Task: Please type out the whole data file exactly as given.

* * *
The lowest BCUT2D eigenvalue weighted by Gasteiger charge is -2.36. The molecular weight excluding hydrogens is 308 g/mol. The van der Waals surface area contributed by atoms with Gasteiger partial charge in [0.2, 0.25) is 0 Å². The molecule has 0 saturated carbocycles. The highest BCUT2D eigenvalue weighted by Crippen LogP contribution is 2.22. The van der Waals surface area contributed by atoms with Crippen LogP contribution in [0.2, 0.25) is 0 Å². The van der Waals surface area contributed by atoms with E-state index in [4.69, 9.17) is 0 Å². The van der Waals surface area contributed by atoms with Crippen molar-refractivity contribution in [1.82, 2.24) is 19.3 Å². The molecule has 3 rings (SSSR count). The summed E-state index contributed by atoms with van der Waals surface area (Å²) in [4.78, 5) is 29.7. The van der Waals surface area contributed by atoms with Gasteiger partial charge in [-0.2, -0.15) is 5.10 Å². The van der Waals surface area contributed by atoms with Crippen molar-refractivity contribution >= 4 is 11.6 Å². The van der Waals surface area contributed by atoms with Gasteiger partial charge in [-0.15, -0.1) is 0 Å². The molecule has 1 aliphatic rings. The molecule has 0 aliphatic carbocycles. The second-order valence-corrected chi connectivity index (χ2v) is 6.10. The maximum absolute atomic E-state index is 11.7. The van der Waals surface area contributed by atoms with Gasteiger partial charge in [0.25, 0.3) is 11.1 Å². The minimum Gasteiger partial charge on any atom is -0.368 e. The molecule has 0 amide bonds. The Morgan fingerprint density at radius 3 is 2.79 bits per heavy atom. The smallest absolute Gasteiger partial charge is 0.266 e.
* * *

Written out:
The lowest BCUT2D eigenvalue weighted by Gasteiger charge is -2.36. The molecular weight excluding hydrogens is 308 g/mol. The van der Waals surface area contributed by atoms with Gasteiger partial charge in [0.2, 0.25) is 0 Å². The molecule has 0 saturated carbocycles. The highest BCUT2D eigenvalue weighted by Crippen LogP contribution is 2.22. The van der Waals surface area contributed by atoms with Crippen LogP contribution in [0.2, 0.25) is 0 Å². The van der Waals surface area contributed by atoms with E-state index in [4.69, 9.17) is 0 Å². The van der Waals surface area contributed by atoms with Crippen molar-refractivity contribution in [1.82, 2.24) is 19.3 Å². The molecule has 3 rings (SSSR count). The summed E-state index contributed by atoms with van der Waals surface area (Å²) in [4.78, 5) is 29.7. The van der Waals surface area contributed by atoms with Gasteiger partial charge in [-0.2, -0.15) is 5.10 Å². The van der Waals surface area contributed by atoms with Crippen molar-refractivity contribution >= 4 is 11.6 Å². The van der Waals surface area contributed by atoms with Gasteiger partial charge in [-0.15, -0.1) is 0 Å². The molecule has 1 aliphatic rings. The molecule has 0 aliphatic carbocycles. The second-order valence-corrected chi connectivity index (χ2v) is 6.10. The maximum absolute atomic E-state index is 11.7. The van der Waals surface area contributed by atoms with Gasteiger partial charge in [0.25, 0.3) is 11.1 Å². The minimum Gasteiger partial charge on any atom is -0.368 e. The molecule has 0 amide bonds. The Morgan fingerprint density at radius 3 is 2.79 bits per heavy atom. The smallest absolute Gasteiger partial charge is 0.266 e.